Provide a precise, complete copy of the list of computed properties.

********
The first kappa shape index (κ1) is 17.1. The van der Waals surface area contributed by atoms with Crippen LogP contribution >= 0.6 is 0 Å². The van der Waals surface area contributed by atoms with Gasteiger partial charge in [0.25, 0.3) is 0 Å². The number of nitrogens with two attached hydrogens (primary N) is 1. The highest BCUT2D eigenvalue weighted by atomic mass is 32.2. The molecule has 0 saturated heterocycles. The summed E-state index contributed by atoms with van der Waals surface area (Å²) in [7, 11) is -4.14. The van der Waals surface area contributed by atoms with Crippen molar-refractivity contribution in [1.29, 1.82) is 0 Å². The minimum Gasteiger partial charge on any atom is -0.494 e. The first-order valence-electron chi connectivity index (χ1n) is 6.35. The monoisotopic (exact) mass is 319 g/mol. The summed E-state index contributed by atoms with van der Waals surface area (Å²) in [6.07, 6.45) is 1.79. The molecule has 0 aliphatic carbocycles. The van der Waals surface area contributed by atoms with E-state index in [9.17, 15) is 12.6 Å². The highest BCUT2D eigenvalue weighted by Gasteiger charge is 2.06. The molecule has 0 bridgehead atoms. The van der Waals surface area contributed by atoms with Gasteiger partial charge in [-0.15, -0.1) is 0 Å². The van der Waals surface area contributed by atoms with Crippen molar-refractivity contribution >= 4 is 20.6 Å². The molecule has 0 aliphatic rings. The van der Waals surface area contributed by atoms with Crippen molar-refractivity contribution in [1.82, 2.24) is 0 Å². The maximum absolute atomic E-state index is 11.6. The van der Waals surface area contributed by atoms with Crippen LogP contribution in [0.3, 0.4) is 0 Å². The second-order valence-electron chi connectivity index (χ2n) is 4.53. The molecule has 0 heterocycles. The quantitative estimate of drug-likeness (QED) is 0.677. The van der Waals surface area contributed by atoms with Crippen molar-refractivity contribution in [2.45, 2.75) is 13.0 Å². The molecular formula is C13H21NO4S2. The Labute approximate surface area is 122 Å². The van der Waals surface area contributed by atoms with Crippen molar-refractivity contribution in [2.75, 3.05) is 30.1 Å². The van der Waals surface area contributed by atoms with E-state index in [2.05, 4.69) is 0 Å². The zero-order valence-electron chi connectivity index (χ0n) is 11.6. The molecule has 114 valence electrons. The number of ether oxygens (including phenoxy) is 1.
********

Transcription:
The first kappa shape index (κ1) is 17.1. The van der Waals surface area contributed by atoms with Crippen LogP contribution >= 0.6 is 0 Å². The van der Waals surface area contributed by atoms with Gasteiger partial charge in [0.25, 0.3) is 0 Å². The number of nitrogens with two attached hydrogens (primary N) is 1. The highest BCUT2D eigenvalue weighted by atomic mass is 32.2. The molecule has 0 saturated heterocycles. The summed E-state index contributed by atoms with van der Waals surface area (Å²) in [7, 11) is -4.14. The van der Waals surface area contributed by atoms with Crippen molar-refractivity contribution in [1.29, 1.82) is 0 Å². The minimum Gasteiger partial charge on any atom is -0.494 e. The first-order valence-electron chi connectivity index (χ1n) is 6.35. The monoisotopic (exact) mass is 319 g/mol. The summed E-state index contributed by atoms with van der Waals surface area (Å²) in [6.07, 6.45) is 1.79. The molecule has 0 aliphatic carbocycles. The van der Waals surface area contributed by atoms with E-state index in [9.17, 15) is 12.6 Å². The highest BCUT2D eigenvalue weighted by Gasteiger charge is 2.06. The molecule has 0 bridgehead atoms. The van der Waals surface area contributed by atoms with Gasteiger partial charge in [-0.15, -0.1) is 0 Å². The van der Waals surface area contributed by atoms with Crippen molar-refractivity contribution >= 4 is 20.6 Å². The molecule has 0 aliphatic rings. The van der Waals surface area contributed by atoms with Crippen molar-refractivity contribution in [1.82, 2.24) is 0 Å². The maximum absolute atomic E-state index is 11.6. The van der Waals surface area contributed by atoms with Crippen LogP contribution in [0.3, 0.4) is 0 Å². The second-order valence-electron chi connectivity index (χ2n) is 4.53. The molecule has 0 heterocycles. The quantitative estimate of drug-likeness (QED) is 0.677. The van der Waals surface area contributed by atoms with Crippen molar-refractivity contribution in [2.45, 2.75) is 13.0 Å². The molecular formula is C13H21NO4S2. The Labute approximate surface area is 122 Å². The van der Waals surface area contributed by atoms with Crippen molar-refractivity contribution in [2.75, 3.05) is 30.1 Å². The van der Waals surface area contributed by atoms with E-state index in [2.05, 4.69) is 0 Å². The zero-order valence-electron chi connectivity index (χ0n) is 11.6. The molecule has 114 valence electrons. The number of ether oxygens (including phenoxy) is 1.